Provide your email for confirmation

Tell us a bit about yourself

country *

Please provide your email address

welcome to Rappler

Login

To share your thoughts

Don't have an account?

Login with email

Check your inbox

We just sent a link to your inbox. Click the link to continue signing in. Can’t find it? Check your spam & junk mail.

Didn't get a link?

Use password?

Login with email

Reset password?

Please use the email you used to register and we will send you a link to reset your password

Check your inbox

We just sent a link to your inbox. Click the link to continue resetting your password. Can’t find it? Check your spam & junk mail.

Didn't get a link?

Sign up

Ready to get started

Already have an account?

Sign up with email

By signing up you agree to Rappler’s Terms and Conditions and Privacy

Check your inbox

We just sent a link to your inbox. Click the link to continue registering. Can’t find it? Check your spam & junk mail.

Didn't get a link?

Join Rappler+

Join Move

How often would you like to pay?

Annual Subscription

Monthly Subscription

Your payment was interrupted

Exiting the registration flow at this point will mean you will loose your progress

Your payment didn’t go through

Exiting the registration flow at this point will mean you will loose your progress

welcome to Rappler+

welcome to Move

welcome to Move & Rappler+

NBA walkout sparks historic US sports boycott over police shooting

The Milwaukee Bucks staged an unprecedented boycott Wednesday, August 26 (Thursday, August 27, Philippine time) over the police shooting of a black man, forcing the NBA to halt its playoff schedule and prompting a wave of walkouts by teams and players across other sports.

The NBA postponed its entire slate of Wednesday fixtures after the Bucks refused to play Game 5 of their Eastern Conference first-round series against the Orlando Magic in protest at the shooting of African-American man Jacob Blake in Kenosha, Wisconsin on Sunday.

Blake was seriously injured after being shot point blank in the back 7 times by police officers in a confrontation captured in video footage.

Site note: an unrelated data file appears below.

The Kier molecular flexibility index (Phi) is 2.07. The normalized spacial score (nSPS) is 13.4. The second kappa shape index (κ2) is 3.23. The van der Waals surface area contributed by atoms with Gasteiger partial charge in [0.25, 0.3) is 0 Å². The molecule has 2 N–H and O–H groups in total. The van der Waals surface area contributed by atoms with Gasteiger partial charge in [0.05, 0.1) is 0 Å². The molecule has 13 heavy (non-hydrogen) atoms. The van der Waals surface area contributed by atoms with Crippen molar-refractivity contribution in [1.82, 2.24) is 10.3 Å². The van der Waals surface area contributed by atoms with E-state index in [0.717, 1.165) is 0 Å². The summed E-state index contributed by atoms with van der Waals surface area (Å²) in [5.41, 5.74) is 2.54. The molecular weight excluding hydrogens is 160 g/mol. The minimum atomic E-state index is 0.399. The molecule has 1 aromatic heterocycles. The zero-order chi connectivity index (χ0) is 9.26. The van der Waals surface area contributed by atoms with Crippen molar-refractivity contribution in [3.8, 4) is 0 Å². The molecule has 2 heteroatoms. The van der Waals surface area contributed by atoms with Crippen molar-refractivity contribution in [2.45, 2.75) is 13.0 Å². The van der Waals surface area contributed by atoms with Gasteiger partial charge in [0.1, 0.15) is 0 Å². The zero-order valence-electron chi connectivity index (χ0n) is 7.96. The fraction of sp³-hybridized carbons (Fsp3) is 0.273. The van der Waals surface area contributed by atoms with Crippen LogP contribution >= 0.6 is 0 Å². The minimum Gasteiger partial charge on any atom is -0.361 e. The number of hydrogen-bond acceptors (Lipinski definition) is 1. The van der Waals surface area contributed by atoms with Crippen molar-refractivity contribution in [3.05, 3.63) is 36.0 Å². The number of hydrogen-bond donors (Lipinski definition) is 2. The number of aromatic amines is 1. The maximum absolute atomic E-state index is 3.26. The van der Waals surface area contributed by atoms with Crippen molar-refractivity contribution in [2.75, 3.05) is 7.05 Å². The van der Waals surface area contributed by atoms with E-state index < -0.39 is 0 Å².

"Over the last few days in our home state of Wisconsin, we've seen the horrendous video of Jacob Blake being shot in the back 7 times by a police officer in Kenosha, and the additional shooting of protestors," the Bucks players said in a statement explaining their boycott.

"Despite the overwhelming plea for change, there has been no action, so our focus today cannot be on basketball."

The Bucks' no-show prompted the NBA to scrap two other games scheduled for Wednesday: Houston's clash with Oklahoma City Thunder and the Los Angeles Lakers' matchup with the Portland Trail Blazers.

Games scheduled for Thursday were also in doubt as NBA players held an emergency meeting in Florida late Wednesday. (READ: 'Bigger than basketball': NBA sends strong message with boycott)

The boycotts spread to other sports, with the Milwaukee Brewers' game against the Cincinnati Reds becoming one of several Major League Baseball games to be postponed.

In tennis, two-time Grand Slam champion Naomi Osaka abruptly announced her withdrawal from the WTA Western and Southern Open semifinals, where she was due to play on Thursday.

The ATP and WTA eventually scrapped their games until Friday, noting that tennis is "collectively taking a stance against racial inequality and social injustice."

"As a black woman I feel as though there are much more important matters at hand that need immediate attention, rather than watching me play tennis," Osaka said.

The Women's NBA postponed its scheduled fixtures for Wednesday, while Major League Soccer also called off 5 of 6 games.

Dramatic escalation 

The NBA postponements marked a dramatic escalation in the league's calls for racial justice, which have reverberated across the sport in the months since the killing of unarmed black man George Floyd by Minneapolis police in May.

Los Angeles Lakers superstar LeBron James voiced solidarity with the decision in a tweet shortly after the Bucks boycott. 

"WE DEMAND CHANGE. SICK OF IT," James wrote.

The NBA's players union also backed the protest. 

"The players have, once again, made it clear – they will not be silent on this issue," National Basketball Players Association executive director Michele Roberts said in a statement.

A renewed wave of anger had swept the NBA after Sunday's shooting of Blake.

The 29-year-old was shot repeatedly in the back as he attempted to get into his car, which contained his 3 children.

Protests have erupted in Kenosha since the shooting, with two people killed after a teenager opened fire on demonstrators with an assault rifle on Tuesday. – Rappler.com